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Catastrophes and ex post shadow prices—How the value of the last fish in a lake is infinity and why we should not care (much)

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  • Nævdal, Eric
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    Catastrophic risk is currently a hotly debated topic. This paper contributes to this debate by showing two results. First, it is shown that for a certain class of optimal control problems, the derivative of the value function with respect to the initial state may approach infinity as the state variable goes to zero, even when the first-order partial derivatives of the integrand and transition functions are finite. In the process, it is shown that standard phase diagrams used in optimal control theory contain more information than generally recognized and that the value function itself may be easily illustrated in these diagrams. Second, we show that even if the value function has an infinite derivative at some point, it is not correct to avoid this point in finite time at almost any cost. The results are illustrated in a simple linear-quadratic fisheries model and proven for a more general class of growth functions.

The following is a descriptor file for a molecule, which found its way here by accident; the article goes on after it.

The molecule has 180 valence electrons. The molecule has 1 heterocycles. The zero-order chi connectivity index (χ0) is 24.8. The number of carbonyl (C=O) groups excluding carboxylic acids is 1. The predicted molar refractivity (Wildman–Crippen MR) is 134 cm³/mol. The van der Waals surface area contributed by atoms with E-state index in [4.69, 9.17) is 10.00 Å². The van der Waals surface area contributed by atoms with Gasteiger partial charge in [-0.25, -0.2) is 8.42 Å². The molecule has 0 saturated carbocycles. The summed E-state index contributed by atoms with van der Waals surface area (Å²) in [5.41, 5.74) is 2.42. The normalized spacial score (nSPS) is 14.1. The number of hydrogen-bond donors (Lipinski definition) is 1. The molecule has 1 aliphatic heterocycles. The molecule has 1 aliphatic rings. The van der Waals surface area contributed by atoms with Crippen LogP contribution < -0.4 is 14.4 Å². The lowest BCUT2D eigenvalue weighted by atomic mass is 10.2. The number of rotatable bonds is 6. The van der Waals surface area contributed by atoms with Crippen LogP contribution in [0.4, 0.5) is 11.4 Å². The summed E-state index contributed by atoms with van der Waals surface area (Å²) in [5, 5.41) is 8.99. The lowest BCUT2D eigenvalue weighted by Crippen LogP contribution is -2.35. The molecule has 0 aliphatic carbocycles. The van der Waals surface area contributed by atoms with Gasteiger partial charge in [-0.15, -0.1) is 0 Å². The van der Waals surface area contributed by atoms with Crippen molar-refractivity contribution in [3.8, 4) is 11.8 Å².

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    File URL: http://www.sciencedirect.com/science/article/pii/S0167268116300828
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    Article provided by Elsevier in its journal Journal of Economic Behavior & Organization.

    Volume (Year): 132 (2016)
    Issue (Month): PB ()
    Pages: 153-160

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    Handle: RePEc:eee:jeborg:v:132:y:2016:i:pb:p:153-160
    DOI: 10.1016/j.jebo.2016.04.021
    Contact details of provider: Web page: http://www.elsevier.com/locate/jebo

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    1. Polasky, Stephen & de Zeeuw, Aart & Wagener, Florian, 2011. "Optimal management with potential regime shifts," Journal of Environmental Economics and Management, Elsevier, vol. 62(2), pages 229-240, September.
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    8. Martin L. Weitzman, 2009. "On Modeling and Interpreting the Economics of Catastrophic Climate Change," The Review of Economics and Statistics, MIT Press, vol. 91(1), pages 1-19, February.
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    10. Mirman, Leonard J & Zilcha, Itzhak, 1976. "Unbounded Shadow Prices for Optimal Stochastic Growth Models," International Economic Review, Department of Economics, University of Pennsylvania and Osaka University Institute of Social and Economic Research Association, vol. 17(1), pages 121-132, February.
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